The Truth Behind The Rally

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There is no denying that the Fed’s current policy of Quantitative Easing has been effective in raising the prices of assets. The chart below shows the performance of the S&P 500 with QE, and without it. As you can see, the days in which there was no QE or no advance notification of QE, have been negative. This chart is proof in itself that the market has risen solely on the Federal Reserve injecting liquidity into the markets and has, thus far, ignored economic fundamentals. Economist David Rosenberg at Gluskin Sheff, estimates that government actions could be directly or indirectly responsible for as many as 500 points in the S&P 500, or 30% of its current valuation. We are in a fragmented market and one that relies solely on Fed Intervention. At some point, the market will either revert to economic fundamentals, or the Fed will begin to taper, and eventually discontinue their easing policies. When this ends, it will end ugly, and we have attempted to position our portfolios with this in mind.

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Keep in mind that prior to this recent appreciation, the market had declined 20% in the summer of 2011. While the markets have soared since then, the rise is coming off of a major decline. Also, keep in mind that the S&P 500 has averaged a less than 1% annualized return since 1999, with 2 declines of over 50%, and countless of 10% or more. While the recent surge seems to be immense, when put into context, it is minimal.

We are not the only managers who share this view. Almost everyday, someone of reputation says one of two things. Either, the markets are distorted and artificial because of QE, or QE is having little-to-no permanent effect on the economy. This is the dominant thought in the economy and markets today. Everything you see happening in the markets is thanks to QE, and therefore artificial and temporary. Someday the Federal Reserve will stop.  When this happens, it will all go away, and it will end badly.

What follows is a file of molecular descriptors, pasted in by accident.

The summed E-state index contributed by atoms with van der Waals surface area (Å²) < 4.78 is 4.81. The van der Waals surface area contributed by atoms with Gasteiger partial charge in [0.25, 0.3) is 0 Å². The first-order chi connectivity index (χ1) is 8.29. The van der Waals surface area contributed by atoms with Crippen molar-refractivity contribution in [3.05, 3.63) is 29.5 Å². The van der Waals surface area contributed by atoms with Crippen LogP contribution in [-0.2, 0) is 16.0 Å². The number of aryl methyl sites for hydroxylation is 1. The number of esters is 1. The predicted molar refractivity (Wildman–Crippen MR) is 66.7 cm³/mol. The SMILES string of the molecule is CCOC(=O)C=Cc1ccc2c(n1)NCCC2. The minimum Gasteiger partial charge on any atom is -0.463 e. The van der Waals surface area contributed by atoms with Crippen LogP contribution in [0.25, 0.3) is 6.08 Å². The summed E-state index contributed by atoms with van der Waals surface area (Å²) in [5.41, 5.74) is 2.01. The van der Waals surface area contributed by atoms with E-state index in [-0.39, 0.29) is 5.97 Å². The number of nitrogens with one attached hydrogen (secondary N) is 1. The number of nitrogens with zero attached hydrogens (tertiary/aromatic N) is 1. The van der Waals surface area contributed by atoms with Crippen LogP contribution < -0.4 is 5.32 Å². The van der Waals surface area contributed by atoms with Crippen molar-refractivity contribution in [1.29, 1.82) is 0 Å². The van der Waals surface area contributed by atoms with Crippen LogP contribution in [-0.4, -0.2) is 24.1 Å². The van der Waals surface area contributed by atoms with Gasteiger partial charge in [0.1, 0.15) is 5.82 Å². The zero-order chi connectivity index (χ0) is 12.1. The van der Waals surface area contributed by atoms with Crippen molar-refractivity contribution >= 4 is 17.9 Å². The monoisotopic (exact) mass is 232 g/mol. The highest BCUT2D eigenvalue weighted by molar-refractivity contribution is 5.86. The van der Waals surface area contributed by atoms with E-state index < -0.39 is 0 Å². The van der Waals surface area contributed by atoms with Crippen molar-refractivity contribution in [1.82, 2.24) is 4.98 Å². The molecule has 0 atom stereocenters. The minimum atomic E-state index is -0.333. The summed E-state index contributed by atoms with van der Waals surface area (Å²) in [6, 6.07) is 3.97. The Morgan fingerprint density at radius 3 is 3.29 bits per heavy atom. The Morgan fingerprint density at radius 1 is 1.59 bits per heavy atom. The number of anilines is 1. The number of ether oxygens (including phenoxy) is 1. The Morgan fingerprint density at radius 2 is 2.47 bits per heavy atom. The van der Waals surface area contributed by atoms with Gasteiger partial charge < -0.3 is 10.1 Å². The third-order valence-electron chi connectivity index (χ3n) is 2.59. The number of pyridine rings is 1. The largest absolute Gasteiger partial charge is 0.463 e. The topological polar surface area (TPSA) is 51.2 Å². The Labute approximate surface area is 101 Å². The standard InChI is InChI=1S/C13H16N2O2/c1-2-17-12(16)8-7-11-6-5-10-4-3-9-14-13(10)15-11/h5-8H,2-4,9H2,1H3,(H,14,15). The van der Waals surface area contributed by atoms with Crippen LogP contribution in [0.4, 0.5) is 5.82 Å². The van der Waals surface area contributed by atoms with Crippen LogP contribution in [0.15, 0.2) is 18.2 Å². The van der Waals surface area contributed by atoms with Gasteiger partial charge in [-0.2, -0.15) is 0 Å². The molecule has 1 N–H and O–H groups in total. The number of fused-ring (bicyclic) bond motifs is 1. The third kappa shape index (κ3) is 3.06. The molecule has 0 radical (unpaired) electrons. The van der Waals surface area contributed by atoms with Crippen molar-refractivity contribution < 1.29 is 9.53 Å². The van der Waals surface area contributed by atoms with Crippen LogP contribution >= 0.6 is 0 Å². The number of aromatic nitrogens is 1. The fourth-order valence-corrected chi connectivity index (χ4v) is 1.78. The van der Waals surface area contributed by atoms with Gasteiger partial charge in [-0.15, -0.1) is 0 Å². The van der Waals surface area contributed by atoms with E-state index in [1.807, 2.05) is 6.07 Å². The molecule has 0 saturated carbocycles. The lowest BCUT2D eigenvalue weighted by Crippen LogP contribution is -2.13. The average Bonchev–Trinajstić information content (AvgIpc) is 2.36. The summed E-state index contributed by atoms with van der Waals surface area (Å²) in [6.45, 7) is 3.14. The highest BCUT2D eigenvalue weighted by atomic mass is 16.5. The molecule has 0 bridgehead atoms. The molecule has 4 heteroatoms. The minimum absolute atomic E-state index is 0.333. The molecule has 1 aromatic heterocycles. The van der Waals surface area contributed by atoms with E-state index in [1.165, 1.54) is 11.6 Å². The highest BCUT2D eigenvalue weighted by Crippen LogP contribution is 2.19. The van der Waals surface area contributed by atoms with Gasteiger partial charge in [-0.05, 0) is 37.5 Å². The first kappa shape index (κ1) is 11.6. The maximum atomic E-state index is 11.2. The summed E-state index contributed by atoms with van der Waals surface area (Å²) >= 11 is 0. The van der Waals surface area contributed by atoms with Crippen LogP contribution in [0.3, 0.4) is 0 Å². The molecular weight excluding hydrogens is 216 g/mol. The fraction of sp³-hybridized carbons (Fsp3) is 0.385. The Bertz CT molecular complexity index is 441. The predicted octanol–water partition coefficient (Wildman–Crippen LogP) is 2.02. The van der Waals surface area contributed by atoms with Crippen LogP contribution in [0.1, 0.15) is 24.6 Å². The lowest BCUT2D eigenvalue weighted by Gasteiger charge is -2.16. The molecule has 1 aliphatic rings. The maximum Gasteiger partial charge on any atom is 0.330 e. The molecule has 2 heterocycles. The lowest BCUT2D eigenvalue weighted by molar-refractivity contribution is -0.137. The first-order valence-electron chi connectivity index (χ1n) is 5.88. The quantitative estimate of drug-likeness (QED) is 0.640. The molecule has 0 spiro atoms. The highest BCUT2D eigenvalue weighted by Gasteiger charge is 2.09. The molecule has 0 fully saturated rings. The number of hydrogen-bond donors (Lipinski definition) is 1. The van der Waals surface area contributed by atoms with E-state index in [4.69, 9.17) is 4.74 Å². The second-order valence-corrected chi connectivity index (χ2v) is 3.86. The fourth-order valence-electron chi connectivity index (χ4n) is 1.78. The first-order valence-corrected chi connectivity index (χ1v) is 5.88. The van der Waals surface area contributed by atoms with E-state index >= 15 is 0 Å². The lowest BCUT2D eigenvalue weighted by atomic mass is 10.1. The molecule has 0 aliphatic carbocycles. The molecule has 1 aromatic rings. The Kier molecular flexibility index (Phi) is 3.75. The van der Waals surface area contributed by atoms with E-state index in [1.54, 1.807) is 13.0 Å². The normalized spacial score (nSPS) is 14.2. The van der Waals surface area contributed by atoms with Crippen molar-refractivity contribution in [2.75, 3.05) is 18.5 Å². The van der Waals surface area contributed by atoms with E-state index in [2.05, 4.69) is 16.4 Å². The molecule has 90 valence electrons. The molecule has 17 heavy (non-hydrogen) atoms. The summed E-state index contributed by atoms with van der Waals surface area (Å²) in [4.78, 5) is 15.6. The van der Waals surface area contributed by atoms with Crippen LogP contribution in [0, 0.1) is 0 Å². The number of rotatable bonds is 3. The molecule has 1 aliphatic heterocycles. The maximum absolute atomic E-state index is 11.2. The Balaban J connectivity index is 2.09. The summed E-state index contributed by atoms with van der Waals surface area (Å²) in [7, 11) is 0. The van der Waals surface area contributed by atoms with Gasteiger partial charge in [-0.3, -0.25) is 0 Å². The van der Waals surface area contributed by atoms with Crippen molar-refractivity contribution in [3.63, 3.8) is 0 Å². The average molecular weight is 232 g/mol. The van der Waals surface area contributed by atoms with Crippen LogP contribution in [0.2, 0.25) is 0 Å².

In order for Quantitative to translate to the real economy and prove successful, investors and business owners need to believe that the current market gains are permanent and not temporary. This is a theory posed by Milton Friedman in the 1950’s called the Permanent Income Hypothesis. It states that a sense of permanence is necessary for a wealth effect to materialize. This is not the case currently. The increase in asset prices has been artificial as evidenced by many of the smartest and most successful money managers warning of the fallout that will ensue due the Fed’s extreme measures. The chart below, from Pew Research, makes it apparent that QE has not achieved the wealth effect it has set out, to as only the wealthiest 7% of households in the United States  have benefited from the Fed’s policy.

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